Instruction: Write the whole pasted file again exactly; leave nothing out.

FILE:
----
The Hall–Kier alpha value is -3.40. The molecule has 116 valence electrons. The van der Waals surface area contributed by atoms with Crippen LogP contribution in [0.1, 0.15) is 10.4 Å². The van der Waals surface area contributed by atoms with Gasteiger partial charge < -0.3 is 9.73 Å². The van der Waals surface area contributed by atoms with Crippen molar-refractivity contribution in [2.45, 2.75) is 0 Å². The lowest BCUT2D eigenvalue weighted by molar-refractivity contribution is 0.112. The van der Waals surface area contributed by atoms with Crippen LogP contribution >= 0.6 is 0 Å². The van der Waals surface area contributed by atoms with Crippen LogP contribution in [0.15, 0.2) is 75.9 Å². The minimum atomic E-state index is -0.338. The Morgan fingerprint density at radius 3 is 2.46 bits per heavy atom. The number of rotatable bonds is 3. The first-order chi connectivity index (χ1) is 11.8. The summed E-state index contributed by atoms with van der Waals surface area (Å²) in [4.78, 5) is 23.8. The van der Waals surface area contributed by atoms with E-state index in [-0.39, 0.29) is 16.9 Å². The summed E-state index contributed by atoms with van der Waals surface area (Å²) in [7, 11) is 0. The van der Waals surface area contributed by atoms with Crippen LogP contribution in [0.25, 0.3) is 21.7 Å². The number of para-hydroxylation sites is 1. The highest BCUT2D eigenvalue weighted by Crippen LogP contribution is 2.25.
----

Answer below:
The Hall–Kier alpha value is -3.40. The molecule has 116 valence electrons. The van der Waals surface area contributed by atoms with Crippen LogP contribution in [0.1, 0.15) is 10.4 Å². The van der Waals surface area contributed by atoms with Gasteiger partial charge < -0.3 is 9.73 Å². The van der Waals surface area contributed by atoms with Crippen molar-refractivity contribution in [2.45, 2.75) is 0 Å². The lowest BCUT2D eigenvalue weighted by molar-refractivity contribution is 0.112. The van der Waals surface area contributed by atoms with Crippen LogP contribution >= 0.6 is 0 Å². The van der Waals surface area contributed by atoms with Crippen LogP contribution in [0.15, 0.2) is 75.9 Å². The minimum atomic E-state index is -0.338. The Morgan fingerprint density at radius 3 is 2.46 bits per heavy atom. The number of rotatable bonds is 3. The first-order chi connectivity index (χ1) is 11.8. The summed E-state index contributed by atoms with van der Waals surface area (Å²) in [4.78, 5) is 23.8. The van der Waals surface area contributed by atoms with E-state index in [-0.39, 0.29) is 16.9 Å². The summed E-state index contributed by atoms with van der Waals surface area (Å²) in [7, 11) is 0. The van der Waals surface area contributed by atoms with Crippen LogP contribution in [0.25, 0.3) is 21.7 Å². The number of para-hydroxylation sites is 1. The highest BCUT2D eigenvalue weighted by Crippen LogP contribution is 2.25.